Adaptations to infectious and dietary pressures shape mammalian physiology and disease risk. How such adaptations affect sex-biased diseases remains understudied. Here, we show that sex-dependent hepatic gene programs confer a robust (~300%) survival advantage for male mice during lethal bacterial infection. The transcription factor BCL6, which masculinizes hepatic gene expression at puberty, is essential for this advantage. However, protection by BCL6 comes at a cost during conditions of dietary excess, resulting in overt fatty liver and glucose intolerance in males. Deleting hepatic BCL6 reverses these phenotypes but markedly lowers male survival during infection, thus establishing a sex-dependent tradeoff between host defense and metabolic systems. Our findings offer strong evidence that some current sex-biased diseases are rooted in ancient evolutionary trade-offs between immunity and metabolism.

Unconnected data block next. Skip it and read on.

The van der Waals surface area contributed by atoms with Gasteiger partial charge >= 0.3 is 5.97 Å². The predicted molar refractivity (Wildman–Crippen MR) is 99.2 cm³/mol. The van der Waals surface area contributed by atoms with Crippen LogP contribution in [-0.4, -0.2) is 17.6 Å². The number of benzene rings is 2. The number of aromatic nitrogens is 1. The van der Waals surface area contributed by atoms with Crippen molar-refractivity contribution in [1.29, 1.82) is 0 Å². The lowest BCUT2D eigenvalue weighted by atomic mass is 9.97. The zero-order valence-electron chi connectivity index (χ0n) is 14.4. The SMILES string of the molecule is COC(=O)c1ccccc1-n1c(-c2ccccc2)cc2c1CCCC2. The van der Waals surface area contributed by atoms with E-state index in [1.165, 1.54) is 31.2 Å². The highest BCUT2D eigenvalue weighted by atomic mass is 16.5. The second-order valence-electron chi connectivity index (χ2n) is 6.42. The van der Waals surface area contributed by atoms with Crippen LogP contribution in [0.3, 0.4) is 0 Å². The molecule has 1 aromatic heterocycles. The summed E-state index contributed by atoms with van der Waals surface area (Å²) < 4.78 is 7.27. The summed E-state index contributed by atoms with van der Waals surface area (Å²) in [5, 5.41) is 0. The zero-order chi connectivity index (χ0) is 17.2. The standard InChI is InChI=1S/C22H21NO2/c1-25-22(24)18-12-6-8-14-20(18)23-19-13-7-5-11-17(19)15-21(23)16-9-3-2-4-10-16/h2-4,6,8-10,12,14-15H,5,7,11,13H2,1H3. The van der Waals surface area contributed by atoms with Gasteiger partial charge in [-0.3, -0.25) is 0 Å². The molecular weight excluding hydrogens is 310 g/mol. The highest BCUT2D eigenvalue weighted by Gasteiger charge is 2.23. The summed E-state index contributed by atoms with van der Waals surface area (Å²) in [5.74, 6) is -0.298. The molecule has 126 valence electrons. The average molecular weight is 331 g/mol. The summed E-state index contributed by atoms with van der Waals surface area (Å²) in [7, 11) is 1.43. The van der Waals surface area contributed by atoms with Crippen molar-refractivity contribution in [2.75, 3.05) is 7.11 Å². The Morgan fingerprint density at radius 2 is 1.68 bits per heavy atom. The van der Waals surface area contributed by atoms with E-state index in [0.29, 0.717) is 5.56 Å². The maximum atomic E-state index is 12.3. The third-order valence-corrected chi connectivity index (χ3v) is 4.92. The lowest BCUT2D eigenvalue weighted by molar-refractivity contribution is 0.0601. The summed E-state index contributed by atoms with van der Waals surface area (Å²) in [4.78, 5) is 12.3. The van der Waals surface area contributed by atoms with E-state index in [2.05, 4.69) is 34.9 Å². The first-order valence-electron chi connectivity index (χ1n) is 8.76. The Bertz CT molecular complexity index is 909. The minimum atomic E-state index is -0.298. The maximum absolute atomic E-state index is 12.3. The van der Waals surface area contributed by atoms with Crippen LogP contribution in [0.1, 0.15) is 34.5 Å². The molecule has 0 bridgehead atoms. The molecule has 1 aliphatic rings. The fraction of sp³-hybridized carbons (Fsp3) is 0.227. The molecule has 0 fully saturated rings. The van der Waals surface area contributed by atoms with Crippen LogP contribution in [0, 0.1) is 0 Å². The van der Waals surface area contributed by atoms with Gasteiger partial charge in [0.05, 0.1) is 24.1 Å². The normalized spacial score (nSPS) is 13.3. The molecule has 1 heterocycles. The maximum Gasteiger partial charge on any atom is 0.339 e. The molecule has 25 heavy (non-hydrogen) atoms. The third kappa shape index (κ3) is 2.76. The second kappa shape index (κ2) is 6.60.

Accepted 8/29/22 Science